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Affiliated Groups
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City of White Rock Museum Archives Society, 1030 Martin St., White Rock, B.C. V4B 5E3
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Nanaimo Centennial Museum Society, 100 Cameron Road, Nanaimo, B.C. V9R 2X1 BRITISH COLUMBIA
HISTORICAL NEWS
Volume 19   No. 3
1986
Features
What Manner of Man was Captain Vancouver
by W. Kaye Lamb       5
"The Landing of Captain Vancouver"
by Leonard G. McCann     7
Writing Competition        9
Our Town
Compiled by Esther Birney    10
Vancouver from the Lower Valley—A Personal View
by Morag Maclachlan      13
Early Squamish Indian Settlement in the Vancouver Area
by Helen Akrigg   14
"Aristocratic" Granville Street
by Robert A.J. McDonald     15
The Ship That Saved Vancouver
by David Wynne Griffiths      ■'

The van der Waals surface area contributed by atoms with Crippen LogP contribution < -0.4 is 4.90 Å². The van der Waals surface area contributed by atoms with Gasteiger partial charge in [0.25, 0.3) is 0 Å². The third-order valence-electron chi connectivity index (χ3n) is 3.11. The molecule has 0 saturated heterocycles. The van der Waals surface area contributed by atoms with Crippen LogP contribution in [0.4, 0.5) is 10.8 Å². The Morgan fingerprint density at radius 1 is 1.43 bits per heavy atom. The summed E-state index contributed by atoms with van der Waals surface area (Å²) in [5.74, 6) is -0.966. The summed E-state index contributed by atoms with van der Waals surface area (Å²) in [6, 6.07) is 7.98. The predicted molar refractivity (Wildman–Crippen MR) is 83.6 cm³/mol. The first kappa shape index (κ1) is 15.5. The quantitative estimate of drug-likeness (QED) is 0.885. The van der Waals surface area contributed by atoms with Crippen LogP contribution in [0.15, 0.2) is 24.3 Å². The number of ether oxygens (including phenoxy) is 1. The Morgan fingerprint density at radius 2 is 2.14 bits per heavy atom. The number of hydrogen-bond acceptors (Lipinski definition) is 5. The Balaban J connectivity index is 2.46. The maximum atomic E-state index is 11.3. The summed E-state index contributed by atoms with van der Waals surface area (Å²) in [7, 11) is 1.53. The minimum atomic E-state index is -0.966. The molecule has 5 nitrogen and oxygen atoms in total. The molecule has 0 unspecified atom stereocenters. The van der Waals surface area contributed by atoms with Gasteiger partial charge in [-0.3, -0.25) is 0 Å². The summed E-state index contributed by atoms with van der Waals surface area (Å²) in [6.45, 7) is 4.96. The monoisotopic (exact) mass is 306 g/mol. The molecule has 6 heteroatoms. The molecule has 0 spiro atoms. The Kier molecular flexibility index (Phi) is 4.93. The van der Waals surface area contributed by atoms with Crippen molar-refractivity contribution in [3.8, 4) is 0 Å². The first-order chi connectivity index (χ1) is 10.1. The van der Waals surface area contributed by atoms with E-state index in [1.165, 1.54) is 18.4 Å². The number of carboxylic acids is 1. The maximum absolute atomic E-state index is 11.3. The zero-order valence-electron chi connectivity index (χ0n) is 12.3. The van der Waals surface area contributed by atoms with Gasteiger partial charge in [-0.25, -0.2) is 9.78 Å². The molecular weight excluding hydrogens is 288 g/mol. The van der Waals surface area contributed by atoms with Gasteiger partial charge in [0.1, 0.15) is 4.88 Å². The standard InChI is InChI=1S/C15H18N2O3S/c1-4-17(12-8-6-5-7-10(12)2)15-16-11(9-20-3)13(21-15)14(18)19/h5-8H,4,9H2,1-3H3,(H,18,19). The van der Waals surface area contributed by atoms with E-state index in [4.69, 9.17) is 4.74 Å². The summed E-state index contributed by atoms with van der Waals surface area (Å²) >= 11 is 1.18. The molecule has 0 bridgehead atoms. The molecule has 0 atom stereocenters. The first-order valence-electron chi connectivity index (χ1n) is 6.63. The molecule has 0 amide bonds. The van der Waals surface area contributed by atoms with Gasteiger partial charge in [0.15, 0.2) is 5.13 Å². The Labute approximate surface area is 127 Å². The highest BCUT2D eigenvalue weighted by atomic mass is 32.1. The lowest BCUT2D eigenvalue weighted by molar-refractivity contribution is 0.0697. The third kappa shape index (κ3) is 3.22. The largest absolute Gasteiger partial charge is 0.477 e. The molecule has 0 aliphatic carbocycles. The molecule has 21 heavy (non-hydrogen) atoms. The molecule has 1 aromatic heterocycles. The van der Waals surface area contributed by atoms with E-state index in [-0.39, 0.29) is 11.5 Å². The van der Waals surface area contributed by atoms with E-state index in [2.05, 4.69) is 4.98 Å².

B.C. Studies Conference   19
Elek Imredy—Vancouver Sculptor
by Esther Birney     20
Mildred Fahrni—The Making of a Pacifist
by Irene Howard     21
Frank Hart, His Opera House, and Other Frontier Ventures
By Doug McCallum     24
News and Notes
History and the Japanese Canadian Citizen      30
Fort Langley National Historic Park   30
Sooke Story on Screen     30
Bookshelf
Vancouver in Print    • •■  31
Vancouver Short Stories, ed. Carole Garson; review by Brenda McGillveray  32
Samuel Maclure, Architect, by Janet Bingham; review by Susan Pookey     32
New Entries in the 1985 B.C. Historical Writing Competition     33
Vancouver Centennial Bibliography     34
Second-class mail registration number 4447.
Published fall, winter, spring, and summer by the British Columbia Historical Federation, P.O. Box 35326 Station E
Vancouver, B.C. V6M 4G5. Our Charitable Donations number is 0404681-52-27. Printed by Dynaprint, Victoria!
B.C.
Manuscripts and correspondence for the editor are to be addressed to 1745 Taylor St., Victoria, B.C. V8R3E8. Send all
other correspondence, including changes of address, to the Vancouver address given above.
Subscriptions: Institutional $16.00 per year; Individual (non-members) $8.00 per year.
The B.C. Historical Federation gratefully acknowledges the financial assistance of the British Columbia Heritage
Trust. Cover Story
Editorial
Our cover portrays a relaxed Major J.S. Matthews with
his beloved chinchilla cat Jack. It was taken on March